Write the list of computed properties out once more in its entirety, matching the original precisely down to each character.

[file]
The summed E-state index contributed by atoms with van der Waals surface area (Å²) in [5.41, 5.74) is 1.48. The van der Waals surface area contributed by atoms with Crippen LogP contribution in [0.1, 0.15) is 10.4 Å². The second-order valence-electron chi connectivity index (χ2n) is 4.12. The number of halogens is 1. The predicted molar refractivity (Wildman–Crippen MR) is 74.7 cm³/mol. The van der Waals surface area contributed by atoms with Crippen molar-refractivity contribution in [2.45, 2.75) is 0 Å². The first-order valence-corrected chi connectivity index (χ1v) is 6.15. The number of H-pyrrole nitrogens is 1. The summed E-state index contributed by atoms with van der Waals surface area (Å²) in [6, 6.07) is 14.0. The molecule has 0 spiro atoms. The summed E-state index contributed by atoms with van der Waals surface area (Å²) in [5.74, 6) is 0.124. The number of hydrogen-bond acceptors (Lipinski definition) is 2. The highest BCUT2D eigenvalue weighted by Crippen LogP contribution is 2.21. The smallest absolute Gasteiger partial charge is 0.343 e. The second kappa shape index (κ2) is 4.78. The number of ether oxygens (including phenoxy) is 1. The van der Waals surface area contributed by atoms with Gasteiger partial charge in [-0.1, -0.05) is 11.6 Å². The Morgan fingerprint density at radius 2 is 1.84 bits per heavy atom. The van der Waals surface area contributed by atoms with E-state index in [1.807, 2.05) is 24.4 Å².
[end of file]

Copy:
The summed E-state index contributed by atoms with van der Waals surface area (Å²) in [5.41, 5.74) is 1.48. The van der Waals surface area contributed by atoms with Crippen LogP contribution in [0.1, 0.15) is 10.4 Å². The second-order valence-electron chi connectivity index (χ2n) is 4.12. The number of halogens is 1. The predicted molar refractivity (Wildman–Crippen MR) is 74.7 cm³/mol. The van der Waals surface area contributed by atoms with Crippen molar-refractivity contribution in [2.45, 2.75) is 0 Å². The first-order valence-corrected chi connectivity index (χ1v) is 6.15. The number of H-pyrrole nitrogens is 1. The summed E-state index contributed by atoms with van der Waals surface area (Å²) in [6, 6.07) is 14.0. The molecule has 0 spiro atoms. The summed E-state index contributed by atoms with van der Waals surface area (Å²) in [5.74, 6) is 0.124. The number of hydrogen-bond acceptors (Lipinski definition) is 2. The highest BCUT2D eigenvalue weighted by Crippen LogP contribution is 2.21. The smallest absolute Gasteiger partial charge is 0.343 e. The second kappa shape index (κ2) is 4.78. The number of ether oxygens (including phenoxy) is 1. The van der Waals surface area contributed by atoms with Gasteiger partial charge in [-0.1, -0.05) is 11.6 Å². The Morgan fingerprint density at radius 2 is 1.84 bits per heavy atom. The van der Waals surface area contributed by atoms with E-state index in [1.807, 2.05) is 24.4 Å².